‘Business’ continuity 

“How can one play an integral part in recovering a business if one has never made a dollar in their life. You have no commercial or strategic experience in running a business. Why should you write the plan?”

I paraphrase but I was asked this many years ago by one of my mentors, which I think was a trick question in some ways just to get me thinking. 

Business continuity professionals provide a framework and a seasoned look at the quality of plans based on their own experience of live incident management or tabletop exercises, best practices etc. as well as seeing more plans than anyone else in their organization! However, it’s arguably not within the gift of the continuity and resilience professional to write out how a business would actually recover - we just facilitate what others in the organization know/should know. 

Would we not benefit from learning to become more strategic by diving deeper into the world of business strategy development? So many organizations are now much more dynamic. They may need to pivot their strategy in so many different ways and at short notice. Surely the aim of the game is to get as close to business strategy as possible? This includes understanding what the strategy is and how it was arrived at; where in the current strategy an organization is; and exactly how continuity and resilience could feature and provide return on investment.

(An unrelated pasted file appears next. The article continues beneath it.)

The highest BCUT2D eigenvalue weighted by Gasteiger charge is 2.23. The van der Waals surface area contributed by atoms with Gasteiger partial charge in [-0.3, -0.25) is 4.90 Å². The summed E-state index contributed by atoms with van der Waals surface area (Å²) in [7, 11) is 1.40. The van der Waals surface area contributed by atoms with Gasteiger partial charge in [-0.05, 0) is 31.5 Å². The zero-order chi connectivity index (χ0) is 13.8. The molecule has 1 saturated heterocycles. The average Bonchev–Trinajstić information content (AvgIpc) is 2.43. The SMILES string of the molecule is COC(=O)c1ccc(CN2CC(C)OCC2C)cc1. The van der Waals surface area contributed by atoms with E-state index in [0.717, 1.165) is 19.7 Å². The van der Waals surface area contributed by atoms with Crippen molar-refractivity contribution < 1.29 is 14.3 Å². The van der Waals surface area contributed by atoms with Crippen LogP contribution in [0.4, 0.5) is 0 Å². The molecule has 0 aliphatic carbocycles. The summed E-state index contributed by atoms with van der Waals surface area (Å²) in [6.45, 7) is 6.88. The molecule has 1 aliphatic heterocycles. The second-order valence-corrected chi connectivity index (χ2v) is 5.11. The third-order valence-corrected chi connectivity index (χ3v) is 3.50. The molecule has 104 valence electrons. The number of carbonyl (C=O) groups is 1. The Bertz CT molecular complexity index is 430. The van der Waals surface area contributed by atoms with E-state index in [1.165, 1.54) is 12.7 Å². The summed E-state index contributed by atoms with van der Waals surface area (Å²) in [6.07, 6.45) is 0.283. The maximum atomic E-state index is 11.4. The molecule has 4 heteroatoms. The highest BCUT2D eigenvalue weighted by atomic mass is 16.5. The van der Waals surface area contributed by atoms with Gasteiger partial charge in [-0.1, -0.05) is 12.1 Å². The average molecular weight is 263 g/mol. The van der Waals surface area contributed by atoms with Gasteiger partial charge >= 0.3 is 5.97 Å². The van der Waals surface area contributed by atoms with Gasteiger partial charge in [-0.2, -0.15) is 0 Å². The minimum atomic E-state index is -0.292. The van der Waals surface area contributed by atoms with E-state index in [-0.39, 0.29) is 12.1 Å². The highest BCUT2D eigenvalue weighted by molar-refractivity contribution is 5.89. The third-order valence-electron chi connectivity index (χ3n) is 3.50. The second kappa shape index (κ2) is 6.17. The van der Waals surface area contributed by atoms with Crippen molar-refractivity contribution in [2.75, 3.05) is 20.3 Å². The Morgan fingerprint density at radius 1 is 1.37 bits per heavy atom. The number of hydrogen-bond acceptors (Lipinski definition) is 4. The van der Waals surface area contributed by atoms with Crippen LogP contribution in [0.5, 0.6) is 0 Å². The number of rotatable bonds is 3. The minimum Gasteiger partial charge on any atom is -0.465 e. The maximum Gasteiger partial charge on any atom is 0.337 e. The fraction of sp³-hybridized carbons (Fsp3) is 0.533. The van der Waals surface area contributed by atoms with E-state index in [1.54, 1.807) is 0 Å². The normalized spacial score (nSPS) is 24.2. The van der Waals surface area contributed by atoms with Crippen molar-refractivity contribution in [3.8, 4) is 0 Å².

The BCI report mentioned above already suggests that business continuity is becoming more strategic. I think the reality is that it is different for everyone.  Much like James Green’s ‘Is Continuity at a Crossroads’ presentation for DRJ, I believe there is currently a valuable opportunity whilst we are still ‘hot’ to map out a pathway for developing our strategic thinking.

Would the professional community benefit from learning and experiencing business strategy development? I think so. 

The author

Luke Bird FBCI CRISC  is a global award-winning continuity and resilience professional with 12 years’ experience of risk management in public sector and financial services. He is currently focusing on technology. Read Luke’s blog at